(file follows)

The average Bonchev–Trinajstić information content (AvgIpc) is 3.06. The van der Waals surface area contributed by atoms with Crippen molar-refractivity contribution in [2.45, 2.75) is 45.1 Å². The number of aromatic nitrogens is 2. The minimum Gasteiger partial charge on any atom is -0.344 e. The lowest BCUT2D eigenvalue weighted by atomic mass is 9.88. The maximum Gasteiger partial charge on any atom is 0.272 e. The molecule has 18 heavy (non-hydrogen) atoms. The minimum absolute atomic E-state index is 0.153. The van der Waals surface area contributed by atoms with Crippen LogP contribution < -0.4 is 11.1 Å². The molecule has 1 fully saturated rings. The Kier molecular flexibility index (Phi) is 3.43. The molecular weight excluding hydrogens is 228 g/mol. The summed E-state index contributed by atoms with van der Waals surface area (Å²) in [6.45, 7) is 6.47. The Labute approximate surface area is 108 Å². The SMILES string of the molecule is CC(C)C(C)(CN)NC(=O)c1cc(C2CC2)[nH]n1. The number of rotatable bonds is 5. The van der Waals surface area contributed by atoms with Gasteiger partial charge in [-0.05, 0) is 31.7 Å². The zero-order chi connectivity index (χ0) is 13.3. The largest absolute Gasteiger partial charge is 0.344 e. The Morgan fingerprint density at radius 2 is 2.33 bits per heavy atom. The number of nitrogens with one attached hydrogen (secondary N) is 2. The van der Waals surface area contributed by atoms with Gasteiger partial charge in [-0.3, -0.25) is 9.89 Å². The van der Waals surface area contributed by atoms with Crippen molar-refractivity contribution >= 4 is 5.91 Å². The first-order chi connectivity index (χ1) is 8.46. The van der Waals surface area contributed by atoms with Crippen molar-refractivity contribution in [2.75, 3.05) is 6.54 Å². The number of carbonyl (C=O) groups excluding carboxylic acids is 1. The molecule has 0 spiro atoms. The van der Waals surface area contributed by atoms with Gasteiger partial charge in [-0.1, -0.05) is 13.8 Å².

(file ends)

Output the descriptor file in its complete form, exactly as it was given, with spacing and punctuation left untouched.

The average Bonchev–Trinajstić information content (AvgIpc) is 3.06. The van der Waals surface area contributed by atoms with Crippen molar-refractivity contribution in [2.45, 2.75) is 45.1 Å². The number of aromatic nitrogens is 2. The minimum Gasteiger partial charge on any atom is -0.344 e. The lowest BCUT2D eigenvalue weighted by atomic mass is 9.88. The maximum Gasteiger partial charge on any atom is 0.272 e. The molecule has 18 heavy (non-hydrogen) atoms. The minimum absolute atomic E-state index is 0.153. The van der Waals surface area contributed by atoms with Crippen LogP contribution < -0.4 is 11.1 Å². The molecule has 1 fully saturated rings. The Kier molecular flexibility index (Phi) is 3.43. The molecular weight excluding hydrogens is 228 g/mol. The summed E-state index contributed by atoms with van der Waals surface area (Å²) in [6.45, 7) is 6.47. The Labute approximate surface area is 108 Å². The SMILES string of the molecule is CC(C)C(C)(CN)NC(=O)c1cc(C2CC2)[nH]n1. The number of rotatable bonds is 5. The van der Waals surface area contributed by atoms with Gasteiger partial charge in [-0.05, 0) is 31.7 Å². The zero-order chi connectivity index (χ0) is 13.3. The largest absolute Gasteiger partial charge is 0.344 e. The Morgan fingerprint density at radius 2 is 2.33 bits per heavy atom. The number of nitrogens with one attached hydrogen (secondary N) is 2. The van der Waals surface area contributed by atoms with Gasteiger partial charge in [-0.3, -0.25) is 9.89 Å². The van der Waals surface area contributed by atoms with Crippen molar-refractivity contribution >= 4 is 5.91 Å². The first-order chi connectivity index (χ1) is 8.46. The van der Waals surface area contributed by atoms with Crippen molar-refractivity contribution in [2.75, 3.05) is 6.54 Å². The number of carbonyl (C=O) groups excluding carboxylic acids is 1. The molecule has 0 spiro atoms. The van der Waals surface area contributed by atoms with Gasteiger partial charge in [-0.1, -0.05) is 13.8 Å².